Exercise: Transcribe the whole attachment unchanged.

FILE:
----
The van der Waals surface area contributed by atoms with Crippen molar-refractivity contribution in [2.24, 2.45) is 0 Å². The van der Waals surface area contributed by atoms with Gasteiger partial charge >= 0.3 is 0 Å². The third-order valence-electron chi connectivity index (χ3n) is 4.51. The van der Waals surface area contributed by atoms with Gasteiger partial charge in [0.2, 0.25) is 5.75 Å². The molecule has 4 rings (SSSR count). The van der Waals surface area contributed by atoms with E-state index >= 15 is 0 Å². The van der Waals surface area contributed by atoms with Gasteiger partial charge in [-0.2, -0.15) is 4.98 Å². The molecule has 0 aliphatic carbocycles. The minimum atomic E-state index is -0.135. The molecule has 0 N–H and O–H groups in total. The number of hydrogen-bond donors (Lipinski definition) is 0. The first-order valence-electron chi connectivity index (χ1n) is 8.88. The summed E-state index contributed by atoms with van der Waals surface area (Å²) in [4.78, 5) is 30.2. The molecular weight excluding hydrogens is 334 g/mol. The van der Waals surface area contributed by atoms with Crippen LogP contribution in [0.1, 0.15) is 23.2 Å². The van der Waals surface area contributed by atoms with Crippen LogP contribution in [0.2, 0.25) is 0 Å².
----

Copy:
The van der Waals surface area contributed by atoms with Crippen molar-refractivity contribution in [2.24, 2.45) is 0 Å². The van der Waals surface area contributed by atoms with Gasteiger partial charge >= 0.3 is 0 Å². The third-order valence-electron chi connectivity index (χ3n) is 4.51. The van der Waals surface area contributed by atoms with Gasteiger partial charge in [0.2, 0.25) is 5.75 Å². The molecule has 4 rings (SSSR count). The van der Waals surface area contributed by atoms with E-state index >= 15 is 0 Å². The van der Waals surface area contributed by atoms with Gasteiger partial charge in [-0.2, -0.15) is 4.98 Å². The molecule has 0 aliphatic carbocycles. The minimum atomic E-state index is -0.135. The molecule has 0 N–H and O–H groups in total. The number of hydrogen-bond donors (Lipinski definition) is 0. The first-order valence-electron chi connectivity index (χ1n) is 8.88. The summed E-state index contributed by atoms with van der Waals surface area (Å²) in [4.78, 5) is 30.2. The molecular weight excluding hydrogens is 334 g/mol. The van der Waals surface area contributed by atoms with Crippen LogP contribution in [0.1, 0.15) is 23.2 Å². The van der Waals surface area contributed by atoms with Crippen LogP contribution in [0.2, 0.25) is 0 Å².